Located in the Northern Rivers region of the Australian state of New South Wales, the new Reforest'Action-funded project in Australia aims to create a food forest on abandoned pastureland. Led on the ground by the next generation of a farming community, embodied by our partner Permaculture Design Action, the project will develop biodiversity and strengthen intergenerational social ties within a local farming community. The ambition is to eventually create a successful example of agroecology, in the hope of inspiring young people who own land to replicate similar projects.
Supporting the birth of a forest in Australia
Located at the edge of the forest, the Kiah farm, where the project is being conducted, has several hectares of abandoned pastureland, which the project aims to turn back into a forest. The objective is to create an agroforestry system on these abandoned lands, to combine, during the first years, food crops, livestock and a nascent forest. More than fifty different tree species will be densely planted. The growing forest will be managed in agroforestry, initially by the local farming community. It will allow them to harvest fruit and provide a protective cover for the underlying food crops, which will accompany the young trees during their first years of life. Ultimately, the goal is to create a true food forest, rich in fruit and biodiversity, and thus return the land to its original nature as a forest ecosystem.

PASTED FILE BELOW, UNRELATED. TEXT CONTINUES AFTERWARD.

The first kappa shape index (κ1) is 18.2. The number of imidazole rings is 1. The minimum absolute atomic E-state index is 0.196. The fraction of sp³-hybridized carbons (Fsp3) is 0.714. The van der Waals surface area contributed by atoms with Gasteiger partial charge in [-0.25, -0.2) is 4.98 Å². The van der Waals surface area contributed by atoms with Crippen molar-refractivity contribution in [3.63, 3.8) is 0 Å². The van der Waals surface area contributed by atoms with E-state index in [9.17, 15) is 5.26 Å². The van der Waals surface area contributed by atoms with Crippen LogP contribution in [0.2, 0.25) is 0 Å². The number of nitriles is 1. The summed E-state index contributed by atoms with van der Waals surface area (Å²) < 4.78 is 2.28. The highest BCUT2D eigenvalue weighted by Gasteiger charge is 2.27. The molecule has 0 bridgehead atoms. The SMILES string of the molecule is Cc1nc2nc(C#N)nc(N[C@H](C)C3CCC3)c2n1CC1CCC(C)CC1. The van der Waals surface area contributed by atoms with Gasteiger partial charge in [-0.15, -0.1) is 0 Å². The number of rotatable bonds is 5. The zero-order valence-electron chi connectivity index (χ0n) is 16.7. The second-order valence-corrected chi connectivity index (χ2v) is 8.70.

Already 10,000 trees planted with 50 different species
After a first phase of collecting seeds of about fifty different species in the heart of the surrounding forest, and then growing these seedlings in nurseries, the first 10,000 trees of the project were planted on the ground according to permaculture and long-term regeneration methods. Among the species planted were Gmelina Leichardtii (or white beech, a tree that has become rare because its wood was used extensively to build the floors of Australian dance halls), Araucaria bidwillii (or bunya pine - an ancient and colossal pine that produces large nuts) Toona ciliata (or Australian red cedar, also very rare), and Nothofagus moorei (or Antarctic beech, the oldest species in the region, which can live up to 5,000 years), will form the future canopy of the newly created forest.
In parallel to the planting activities, training sessions in agroforestry, market gardening and permaculture were conducted by our partner with local farming communities.
The coming period, colder and drier, will be favorable to the development of the nursery to prepare the resumption of plantations in September. Our partner will also work on the maintenance of the first planted trees through mulching and watering, as well as the installation of irrigation systems.
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